Mr. Looney claims, and here again it seems clear he has done no homework, that Ethiopia now faces major funding roadblocks. Certainly, the Government finances some projects through international loans and uses direct local state-owned bank financing to raise funds for other projects. The Nile Dam is being funded in full locally, while the railways are largely, though not exclusively funded from telecommunication profits. There are, of course, other alternatives including increasing revenue income, expanding exports and shifting the main thrust of the economy from agriculture to industrialization – all of which is in progress.  Mr. Looney might have taken a look at the evaluations of Fitch, Moodys’ and Standard and Poor credit ratings last year (of B and B1) - it’s far from clear that Mr. Looney is even aware of the fact that Ethiopia launched a sovereign credit bond last year. Fitch recently provided another B rating this year.

Mr. Looney states categorically that “Ethiopia’s state-led development model is ultimately unsustainable if the government lacks the capacity to maintain the required rates of public investment.” Dismissing any consideration that this might be possible, he says firmly “the only realistic alternative is to scale back state control of the economy, enabling the private sector to drive further growth”, adding that this must involve secure property rights for the private sectors, impartial third-party contract enforcement, increased economic freedom, and quality public education. These Mr. Looney appears to consider the most important cornerstones of democracy. He should therefore be pleased to know that all have been or are being implemented in Ethiopia over the last decade. In fact, if Mr. Looney had bothered to look at the details of Government policies as laid out in the GTP I and elsewhere and also in the GTP II (though to be fair to Mr. Looney this has yet to be finalized and published) he would have some idea of what is actually being carried out and to what extent the Government’s pro-poor and relevant economic policies are being implemented.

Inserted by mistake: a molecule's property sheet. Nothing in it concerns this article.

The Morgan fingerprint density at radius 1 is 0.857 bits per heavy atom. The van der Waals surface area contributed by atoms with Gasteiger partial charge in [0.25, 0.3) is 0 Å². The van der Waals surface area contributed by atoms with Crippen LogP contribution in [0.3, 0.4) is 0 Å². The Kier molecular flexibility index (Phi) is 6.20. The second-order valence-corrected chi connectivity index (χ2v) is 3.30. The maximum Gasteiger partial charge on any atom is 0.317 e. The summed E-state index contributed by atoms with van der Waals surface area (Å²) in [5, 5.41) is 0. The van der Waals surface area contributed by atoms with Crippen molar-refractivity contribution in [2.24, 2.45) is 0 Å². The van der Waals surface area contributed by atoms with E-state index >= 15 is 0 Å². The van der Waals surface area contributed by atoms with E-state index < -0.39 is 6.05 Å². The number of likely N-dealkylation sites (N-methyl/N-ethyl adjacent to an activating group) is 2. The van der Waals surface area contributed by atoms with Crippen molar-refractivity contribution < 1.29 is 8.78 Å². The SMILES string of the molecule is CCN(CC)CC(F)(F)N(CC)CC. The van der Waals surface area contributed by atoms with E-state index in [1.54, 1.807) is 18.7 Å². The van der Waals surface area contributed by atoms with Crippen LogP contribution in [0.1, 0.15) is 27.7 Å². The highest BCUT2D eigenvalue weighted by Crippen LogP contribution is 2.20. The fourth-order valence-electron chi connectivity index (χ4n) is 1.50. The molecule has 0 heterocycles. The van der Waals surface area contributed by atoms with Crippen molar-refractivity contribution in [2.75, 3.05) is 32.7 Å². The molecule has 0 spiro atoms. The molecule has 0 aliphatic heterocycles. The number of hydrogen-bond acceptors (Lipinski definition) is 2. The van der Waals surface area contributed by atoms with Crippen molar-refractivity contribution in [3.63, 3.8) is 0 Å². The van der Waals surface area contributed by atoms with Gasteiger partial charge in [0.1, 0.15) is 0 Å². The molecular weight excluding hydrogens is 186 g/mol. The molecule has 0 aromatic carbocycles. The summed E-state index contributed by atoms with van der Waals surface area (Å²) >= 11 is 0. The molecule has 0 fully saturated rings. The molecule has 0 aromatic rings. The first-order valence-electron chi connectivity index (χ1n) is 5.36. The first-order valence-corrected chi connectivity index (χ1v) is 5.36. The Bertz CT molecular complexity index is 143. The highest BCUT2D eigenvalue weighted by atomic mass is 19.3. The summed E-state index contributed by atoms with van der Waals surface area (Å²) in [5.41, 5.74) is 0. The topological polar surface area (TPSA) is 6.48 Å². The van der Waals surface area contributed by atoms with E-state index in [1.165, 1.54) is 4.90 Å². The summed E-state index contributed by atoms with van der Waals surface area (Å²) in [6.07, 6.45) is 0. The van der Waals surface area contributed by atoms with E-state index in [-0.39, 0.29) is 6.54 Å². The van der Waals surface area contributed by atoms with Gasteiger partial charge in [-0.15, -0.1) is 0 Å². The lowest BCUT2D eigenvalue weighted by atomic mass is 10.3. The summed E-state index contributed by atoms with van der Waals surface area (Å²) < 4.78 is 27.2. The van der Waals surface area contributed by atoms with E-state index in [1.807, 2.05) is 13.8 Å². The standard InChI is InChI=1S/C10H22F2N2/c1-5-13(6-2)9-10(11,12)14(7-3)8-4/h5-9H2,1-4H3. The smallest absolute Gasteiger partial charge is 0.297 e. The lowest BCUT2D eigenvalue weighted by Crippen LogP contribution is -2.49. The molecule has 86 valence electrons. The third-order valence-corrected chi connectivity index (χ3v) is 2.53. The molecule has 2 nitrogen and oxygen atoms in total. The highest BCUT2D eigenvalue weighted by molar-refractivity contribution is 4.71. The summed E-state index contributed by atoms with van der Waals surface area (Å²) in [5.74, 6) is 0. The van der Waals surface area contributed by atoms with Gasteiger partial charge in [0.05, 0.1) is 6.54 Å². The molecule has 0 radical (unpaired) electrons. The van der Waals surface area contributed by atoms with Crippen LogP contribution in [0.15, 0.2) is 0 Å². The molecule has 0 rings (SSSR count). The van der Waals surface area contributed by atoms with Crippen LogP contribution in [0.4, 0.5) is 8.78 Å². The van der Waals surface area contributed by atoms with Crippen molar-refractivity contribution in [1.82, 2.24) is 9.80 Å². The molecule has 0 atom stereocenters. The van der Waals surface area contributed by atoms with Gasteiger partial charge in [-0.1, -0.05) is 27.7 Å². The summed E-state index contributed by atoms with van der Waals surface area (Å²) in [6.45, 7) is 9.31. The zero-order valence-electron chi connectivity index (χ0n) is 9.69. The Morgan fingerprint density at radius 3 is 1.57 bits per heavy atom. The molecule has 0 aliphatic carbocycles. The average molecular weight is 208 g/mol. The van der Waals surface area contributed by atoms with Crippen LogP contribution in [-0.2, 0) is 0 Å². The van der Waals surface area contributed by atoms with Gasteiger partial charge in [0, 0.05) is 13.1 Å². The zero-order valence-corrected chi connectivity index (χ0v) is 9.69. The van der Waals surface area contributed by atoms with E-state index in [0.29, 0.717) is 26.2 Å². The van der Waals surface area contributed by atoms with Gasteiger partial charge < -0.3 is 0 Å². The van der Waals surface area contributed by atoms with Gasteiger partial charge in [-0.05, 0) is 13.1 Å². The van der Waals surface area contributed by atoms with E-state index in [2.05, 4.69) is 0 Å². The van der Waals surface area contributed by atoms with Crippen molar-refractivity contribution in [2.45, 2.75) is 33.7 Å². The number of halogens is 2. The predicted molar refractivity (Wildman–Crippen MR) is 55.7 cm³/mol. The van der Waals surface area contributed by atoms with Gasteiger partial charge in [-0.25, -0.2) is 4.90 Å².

Having made all his criticisms of Government policies, Mr. Looney cheerfully contradicts himself in admitting “some selective governance and economic reforms have already begun”. He agrees that a decline in corruption has taken place and the Government has instituted civil service reforms. Indeed, he says this makes Ethiopia second only to Kenya among East African countries in World Bank ranking of government effectiveness. In case this appears too optimistic, Mr. Looney then quickly adds that “progress in other areas has been underwhelming and he says “It’s no surprise that the country ranks dead last in World Bank measures of voice and accountability, political stability, and absence of violence.” Ethiopia doesn’t attach much importance to these sorts of rankings, not least because of the typically incestuous use to which they are put. Equally, there are a number of problems with the way Mr. Looney tries to use them. One is that the categories are not actually World Bank rankings. They are on the World Bank website but a rather important disclaimer is attached: The Worldwide Governance Indicators are a research dataset summarizing the views on the quality of governance provided by a large number of enterprise, citizen and expert survey respondents in industrial and developing countries. The WGI do not reflect the official views of the World Bank, its Executive Directors, or the countries they represent. The WGI are not used by the World Bank Group to allocate resources.